but the draft will get the desired three hundred
thousand, but the draft is easy and tho men will
come. There is no doubt about that. As to Eu
ropean intervention, the hope of it grow3 smaller
and smiller with tho European cotton supply,
where wo had supposed that the ratio would bo
an adverse one. Mr. Liudsay's notice to debate
the questiou in Parliament has beou again post
The two points of great Interest in tho Con
federacy just now aro Vicksburg and that part
sf Kentucky where Morgan is operating. Van
Dora may save the cause yet by compelling tbe
evacuation of New Orleans, while, if Morgan
meets with any local support, c great revolution
may be on the very eve of happening in his
State which will relieve the border and gulf
States alike, by miking it necessary to call
home every Yankee regiment.
Beautiful watbor and perfect confidence hero.
get to Richmond from this new line of approach
We may therefore expect a conflict upon
grand scale cro long, somewhere on tho confines
of Caroline and Hanover counties. If repulsed
there, as wo have every confidence tho Yankees
will be, nothing more can bo done by them until
thefresh three hundred thousand volunteers or
conscripts of tho North aro ready for tho field
No littlo dissatisfaction is expressed that in
the cartel for tho exchange of prisoners no pro
vision has been made for tho liberation of tho
non-combatant Confederato citizens who havo
been seized by tho officers of the United States
government and carried off to pine iu Yankeo
dungeons. By the terms of tho cartel, citizens
can only he exchmged for citizens, and in tho
very nature of the cose we cannot have any
thing like an equal number of such prisoners
with the Yankees. The only non-combatants
among the enemy likely to fall into cur hands
are the teamsters, sutlers, chaplains, camp fol
lowers, etc., etc , that wo may chance to tako
upon a battle field, with now and then some im
prudent and adventurous member of Congress
like Mr. Ely, and but one other class remains to
be considered as subjects for exchango with our
captured citizens, and this class is composed of
tho traitorous Virginians, Tonnesseeans and
Kentuckians who uphold Lincoln's despotic
authority. But heretofore it has not been our
custom upon entering disloyal districts of the
Confederate States, to-arrest peaceable and un
offending citizens in i heir-beds, and wo have no
considerable number of persons of the disloyal
class to givo up for our own brave and unfortu
nate brethren who have been imprisoned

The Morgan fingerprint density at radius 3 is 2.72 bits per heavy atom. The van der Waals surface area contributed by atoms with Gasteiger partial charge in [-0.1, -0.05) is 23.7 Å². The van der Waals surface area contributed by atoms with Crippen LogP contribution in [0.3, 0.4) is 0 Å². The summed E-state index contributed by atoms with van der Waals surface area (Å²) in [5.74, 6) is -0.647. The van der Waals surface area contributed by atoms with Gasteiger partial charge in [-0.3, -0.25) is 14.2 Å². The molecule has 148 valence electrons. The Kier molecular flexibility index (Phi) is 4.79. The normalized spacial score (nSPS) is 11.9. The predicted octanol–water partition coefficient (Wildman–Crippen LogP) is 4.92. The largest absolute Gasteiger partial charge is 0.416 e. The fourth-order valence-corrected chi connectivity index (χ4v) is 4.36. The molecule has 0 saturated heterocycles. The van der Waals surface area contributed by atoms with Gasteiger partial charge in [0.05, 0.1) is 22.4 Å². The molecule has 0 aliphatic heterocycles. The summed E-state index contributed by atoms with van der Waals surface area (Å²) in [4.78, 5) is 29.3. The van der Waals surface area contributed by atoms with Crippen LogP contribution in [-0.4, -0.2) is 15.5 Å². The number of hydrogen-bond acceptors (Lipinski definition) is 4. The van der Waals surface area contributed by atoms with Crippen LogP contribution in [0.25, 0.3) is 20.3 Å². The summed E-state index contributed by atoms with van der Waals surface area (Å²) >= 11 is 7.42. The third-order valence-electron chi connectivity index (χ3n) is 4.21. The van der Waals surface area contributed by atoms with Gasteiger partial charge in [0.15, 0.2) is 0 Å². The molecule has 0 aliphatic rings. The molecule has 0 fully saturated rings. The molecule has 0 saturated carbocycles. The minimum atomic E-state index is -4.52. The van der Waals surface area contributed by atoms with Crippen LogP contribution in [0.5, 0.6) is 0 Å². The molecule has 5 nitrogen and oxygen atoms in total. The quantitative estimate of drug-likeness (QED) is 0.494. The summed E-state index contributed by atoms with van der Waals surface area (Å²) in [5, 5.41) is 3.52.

by Andy Johnson, Gen. Lew. Wallace, Gen.
Butler, Gen. Pope, and tho other minions of the
despot at Washington. So that Messrs. Ssuloand
Mazurcan must bide their time; tho Nashville cler
gymen, who feared God and did not fear Andy
Johnson, must languish Iu indefinite confine
ment: and the six prominent gentlemen of
Fredericksburg, who were hurried eff at mid
night last week, cannot expect to see home or
family till the end of tho war ; while hundreds
of others in simili casu, who havo already sick
ened of the heartless cruelty of the North, must
yet longer boar it as best they may. The matter
is involved in some difficulty, it is true, for if
soldiers and officers could be demanded by tbe
Yankees in exchange for citizens, Lincoln would
orderat once the arrest of the whole population of
New Orleans, Memphis, Nashville, Norfolk, and
ports of rural Virginia, nox in passcssion of his
troops, to he kept for exchange, for the next ten
or twenty thousand soldiers taken prisoner by
Lee, Jackson, Price, Van Dorn, Morgan or
Stuart. Still it does seem a hardship that noth
ing can be dono for these unhappy innocent
victims of Northern hatred. As for the mem
hers of tho Maryland Legislature and the eminent
clt:zeus of Baltimore, who have so long borne
with bravo hearts and unflinching resolution tho
iniprhonufcnt in Fort Warren, wo can only say,
all honor to the faithful and true men who keep
their loyalty, and love, and zeal unchilled by
the coldness of the Northern dungeon what
ever fate may betide Maryland they shall not be
forgotten by the South.
On dit in well informed circles that President
Davis is about to issue a proclamation upon tho
future conduct of the war, of which tho throe
most important and interesting points' will be
theso 1. That Benjamin F. Butler, by his bru
tal tyranny over tho people of New Orleans,
and especially by his order concerning the ladios
of that city, has written himself down hortis Ah
mani generis, and is to be dealt with as a wild
boar "pursuing his vocation," or othnr beast
ferd natures, that is, if not sacrificed to privato
vecgence before ha falls into the hands of a Con-
RtcmtOND, July 30, 1SG2.
Tiiero is an unusual activity in military mat
ters just now. Yesterday a long train of artil
lery, numbering more than fifty pieces with
their caissons, passed up Main street, attracting
great attention, for cash battery had signalized
itself in the recent battles before the city, aud
several of them carried along with their own
guns, the beautiful Parrotle, Dahlgreus and
hswitz?rs captured from the enemy. It is not
necessary to say which direction this artillery bri-
gtde took in leaving town To-day wo have lud
tome cavalry regiments and a considerable in
fantry force on tho march for other scenes of ac
tion. The signs are that reaowed fighting will satisfactory proofs of his brutality that he will
occur before August is a week old. bj permitted to retain his offise. Meanwhile the.
It is generally believed that McCltdlan is I peoplo of Norfolk, cut off from all communica-.
federate t fSccr, to be executed immediately af
terwards 2. That John Popo, by his official